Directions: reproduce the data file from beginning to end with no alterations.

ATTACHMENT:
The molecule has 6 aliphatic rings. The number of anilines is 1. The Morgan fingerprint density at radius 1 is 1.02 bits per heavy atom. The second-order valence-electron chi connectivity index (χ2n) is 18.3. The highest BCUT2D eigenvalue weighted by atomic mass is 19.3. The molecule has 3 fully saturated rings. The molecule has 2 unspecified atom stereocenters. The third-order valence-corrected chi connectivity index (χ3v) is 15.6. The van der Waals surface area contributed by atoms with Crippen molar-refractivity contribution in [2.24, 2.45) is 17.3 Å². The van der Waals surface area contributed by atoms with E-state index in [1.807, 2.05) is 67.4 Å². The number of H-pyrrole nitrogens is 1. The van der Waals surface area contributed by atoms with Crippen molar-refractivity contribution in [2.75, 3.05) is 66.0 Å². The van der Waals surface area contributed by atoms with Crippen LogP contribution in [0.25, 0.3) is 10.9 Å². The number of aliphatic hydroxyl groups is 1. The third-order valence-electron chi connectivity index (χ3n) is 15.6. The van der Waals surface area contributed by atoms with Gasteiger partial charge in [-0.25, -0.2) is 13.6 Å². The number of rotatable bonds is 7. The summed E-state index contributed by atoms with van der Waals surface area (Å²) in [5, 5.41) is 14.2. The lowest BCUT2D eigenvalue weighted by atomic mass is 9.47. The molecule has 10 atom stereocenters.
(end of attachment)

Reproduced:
The molecule has 6 aliphatic rings. The number of anilines is 1. The Morgan fingerprint density at radius 1 is 1.02 bits per heavy atom. The second-order valence-electron chi connectivity index (χ2n) is 18.3. The highest BCUT2D eigenvalue weighted by atomic mass is 19.3. The molecule has 3 fully saturated rings. The molecule has 2 unspecified atom stereocenters. The third-order valence-corrected chi connectivity index (χ3v) is 15.6. The van der Waals surface area contributed by atoms with Crippen molar-refractivity contribution in [2.24, 2.45) is 17.3 Å². The van der Waals surface area contributed by atoms with E-state index in [1.807, 2.05) is 67.4 Å². The number of H-pyrrole nitrogens is 1. The van der Waals surface area contributed by atoms with Crippen molar-refractivity contribution in [2.75, 3.05) is 66.0 Å². The van der Waals surface area contributed by atoms with Crippen LogP contribution in [0.25, 0.3) is 10.9 Å². The number of aliphatic hydroxyl groups is 1. The third-order valence-electron chi connectivity index (χ3n) is 15.6. The van der Waals surface area contributed by atoms with Gasteiger partial charge in [-0.25, -0.2) is 13.6 Å². The number of rotatable bonds is 7. The summed E-state index contributed by atoms with van der Waals surface area (Å²) in [5, 5.41) is 14.2. The lowest BCUT2D eigenvalue weighted by atomic mass is 9.47. The molecule has 10 atom stereocenters.